Predictive value of S-100β protein for prognosis in patients with moderate and severe traumatic brain injury: systematic review and meta-analysisBMJ 2013; 346 doi: http://dx.doi.org/10.1136/bmj.f1757 (Published 04 April 2013) Cite this as: BMJ 2013;346:f1757
- Eric Mercier, MSc candidate1,
- Amélie Boutin, PhD candidate1,
- François Lauzier, assistant professor123,
- Dean A Fergusson, associate professor4,
- Jean-François Simard, research assistant1,
- Ryan Zarychanski, assistant professor5,
- Lynne Moore, assistant professor16,
- Lauralyn A McIntyre, assistant professor47,
- Patrick Archambault, assistant professor8,
- François Lamontagne, assistant professor9,
- France Légaré, professor810,
- Edward Randell, associate professor11,
- Linda Nadeau, assistant professor12,
- François Rousseau, professor1012,
- Alexis F Turgeon, assistant professor12
- 1Centre de Recherche du Centre Hospitalier Universitaire (CHU) de Québec (Hôpital de l’Enfant-Jésus), Traumatologie - Urgence - Soins Intensifs (Trauma - Emergency - Critical Care Medicine), Université Laval, Québec City, QC, Canada
- 2Department of Anesthesiology, Division of Critical Care, Université Laval, Québec City, QC, Canada
- 3Department of Medicine, Université Laval, Québec City, QC, Canada
- 4Clinical Epidemiology Unit, Ottawa Hospital Research Institute, Ottawa, ON, Canada
- 5Department of Internal Medicine, Section of Critical Care Medicine, University of Manitoba, Winnipeg, MB, Canada
- 6Department of Social and Preventive Medicine, Université Laval, Québec, QC, Canada
- 7Department of Medicine, Division of Critical Care, University of Ottawa, Ottawa, ON Canada
- 8Department of Family and Emergency Medicine, Université Laval, Québec, QC, Canada
- 9Centre de Recherche Clinique Étienne-Le Bel du CHUS, Université de Sherbrooke, Sherbrooke, QC, Canada
- 10Centre de Recherche du CHU de Québec, Knowledge Transfer and Health Technology Assessment, Université Laval, Québec City, QC, Canada
- 11Department of Laboratory Medicine, Memorial University, St John’s, NF, Canada
- 12Department of Molecular Biology, Medical Biochemistry and Pathology, Université Laval, Québec City, QC, Canada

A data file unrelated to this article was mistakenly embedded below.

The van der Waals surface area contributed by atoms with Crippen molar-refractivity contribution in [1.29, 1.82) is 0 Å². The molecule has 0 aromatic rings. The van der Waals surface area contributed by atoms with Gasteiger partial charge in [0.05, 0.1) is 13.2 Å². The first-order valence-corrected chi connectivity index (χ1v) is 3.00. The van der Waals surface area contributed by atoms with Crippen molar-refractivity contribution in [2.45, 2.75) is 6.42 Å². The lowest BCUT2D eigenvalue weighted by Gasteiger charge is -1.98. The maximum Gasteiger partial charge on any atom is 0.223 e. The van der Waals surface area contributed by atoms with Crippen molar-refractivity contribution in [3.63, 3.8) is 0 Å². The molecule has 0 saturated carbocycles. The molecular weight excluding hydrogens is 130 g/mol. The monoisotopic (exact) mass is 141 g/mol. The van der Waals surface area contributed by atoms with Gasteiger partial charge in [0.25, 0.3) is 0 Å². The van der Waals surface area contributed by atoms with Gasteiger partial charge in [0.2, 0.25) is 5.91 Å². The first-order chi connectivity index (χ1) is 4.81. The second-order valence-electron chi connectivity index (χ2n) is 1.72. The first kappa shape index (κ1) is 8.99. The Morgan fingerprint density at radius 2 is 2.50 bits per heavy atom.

- Correspondence to: A F Turgeon, Centre de Recherche du CHU de Québec (Hôpital de l’Enfant-Jésus), Traumatologie - Urgence - Soins Intensifs (Trauma - Emergency - Critical Care Medicine), 1401, 18e rue, local H-012a, QC, Canada G1J 1Z4
- Accepted 12 February 2013
Objectives To determine the ability and accuracy of the S-100β protein in predicting prognosis after a moderate or severe traumatic brain injury.
Design Systematic review and meta-analysis of randomised controlled trials and observational studies.
Data sources Medline, Embase, Cochrane Central Register of Controlled Trials, BIOSIS (from their inception to April 2012), conference abstracts, bibliographies of eligible articles, and relevant narrative reviews.
Study selection Two reviewers independently reviewed citations and selected eligible studies, defined as cohort studies or randomised control trials including patients with moderate or severe traumatic brain injury and evaluating the prognostic value of S-100β protein. Outcomes evaluated were mortality, score on the Glasgow outcome scale, or brain death.
Data extraction Two independent reviewers extracted data using a standardised form and evaluated the methodological quality of included studies. Pooled results were presented with geometric means ratios and analysed with random effect models. Prespecified sensitivity analyses were performed to explain heterogeneity.